Thats all part of the job. Its not a question of how much money you get to spend. Were not going to need an overhaul here. I think we all felt a lot better about the club at the end of the year, the way some of the kids progressed.

Whether or not the Cubs are overestimating their 24-13 finish, the roster will have a similar look next season. But the players on the margins can make a huge difference.

The team that holds up the trophy in any sport its whos playing the best at the end and (the Giants) were really one or two games from not getting in. So it can change that quickly, Hendry said. They had a bunch of guys that just played well together and got hot at the right time. And once you get in its like we always said if you can get in often enough then sooner or later you can knock that door down.

Patrick Mooney is CSNChicago.com's Cubs beat writer. Follow Patrick on Twitter @CSNMooney for up-to-the-minute Cubs news and views.

For Cubs, winter meetings will be all about the hunt for pitching 

For Cubs, winter meetings will be all about the hunt for pitching 

As the Cubs prepare for the winter meetings outside Washington, D.C., their messaging might as well be: It’s the pitching, stupid.

This is an arms race that will never end, the Cubs trying to defend their first World Series title in 108 years, build out a bullpen that looked pretty thin by November and target the kind of young starter who could help anchor their rotation for years to come, ensuring Wrigleyville remains baseball’s biggest party.

Major League Baseball’s owners and the players’ union avoided a foolish labor war by crafting a new five-year collective bargaining agreement that should spur some action next week. As executives, scouts, agents and reporters begin to flood into National Harbor on Sunday, the Cubs will intensify their search for pitching, everything from headliners to insurance policies to prospects.

“That’s been the significant bulk of our efforts,” general manager Jed Hoyer said, “trying to identify those kind of starting pitchers and those kind of relief pitchers and how to match up with them. It’s definitely not going to be through lack of trying on our part to make that kind of deal. That’s now. That’s at the deadline.”  

That’s all-consuming. The Cubs are preparing for Opening Day 2018, when Jake Arrieta will probably be in a different uniform after signing his megadeal, John Lackey might be kicking back in Texas and enjoying retirement and Jon Lester will be 34 years old with maybe 2,300 innings on his odometer.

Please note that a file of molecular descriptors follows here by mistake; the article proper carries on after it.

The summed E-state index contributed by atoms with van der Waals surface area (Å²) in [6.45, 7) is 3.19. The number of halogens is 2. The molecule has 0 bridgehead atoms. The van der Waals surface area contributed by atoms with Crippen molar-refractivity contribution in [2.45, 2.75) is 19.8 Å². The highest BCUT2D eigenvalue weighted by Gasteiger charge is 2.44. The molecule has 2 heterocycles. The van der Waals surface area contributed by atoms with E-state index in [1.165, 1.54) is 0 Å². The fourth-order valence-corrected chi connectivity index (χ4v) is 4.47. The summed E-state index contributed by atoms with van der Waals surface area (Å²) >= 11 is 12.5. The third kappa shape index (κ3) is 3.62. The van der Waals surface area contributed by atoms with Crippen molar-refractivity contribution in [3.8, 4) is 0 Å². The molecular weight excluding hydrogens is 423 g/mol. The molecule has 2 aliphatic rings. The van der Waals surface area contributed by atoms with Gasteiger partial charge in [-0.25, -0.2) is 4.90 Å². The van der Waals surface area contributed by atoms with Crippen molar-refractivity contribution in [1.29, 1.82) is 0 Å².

The Cubs have unwavering faith in their pitching infrastructure at the major-league level, from the scouting and analytic perspectives that identified the right sign-and-flip deals during the rebuilding years to the coaching staff that helped mold Kyle Hendricks into a Cy Young Award finalist and a World Series Game 7 starter.

Mike Montgomery notched the final out against the Cleveland Indians and the Cubs see him as their next big project. The lefty checks so many of their boxes, from age (27) to size (6-foot-5) to pedigree (former first-round pick/top prospect) to the change-of-scenery confidence boost/mental reset.

Forget about the White Sox trading Chris Sale to the North Side and don’t just think about obvious names or trade partners. Maybe it’s making a deal for a guy you never heard of before and sifting through the non-tender bin. 

Remember how team president Theo Epstein framed the Montgomery trade with the Seattle Mariners this summer – comparing him to All-Star reliever Andrew Miller – and that gives you an idea of how they can address their pitching deficit this winter. 

“If your scouts do a good job of identifying the guys who are trending in the right direction – and you’re willing to take a shot – sometimes there’s a big payoff at the end,” Epstein said.   

While the Cubs did Jason Hammel a favor by cutting him loose and allowing him to explore the market as one of the best pitchers in an extremely weak class of free agents, Montgomery has only 23 big-league starts on his resume. 

[SHOP CUBS: Get your World Series champions gear right here]

The Cubs had five starters make at least 29 starts this year, while four starters accounted for 30-plus starts in 2015, a remarkable run that led to 200 wins.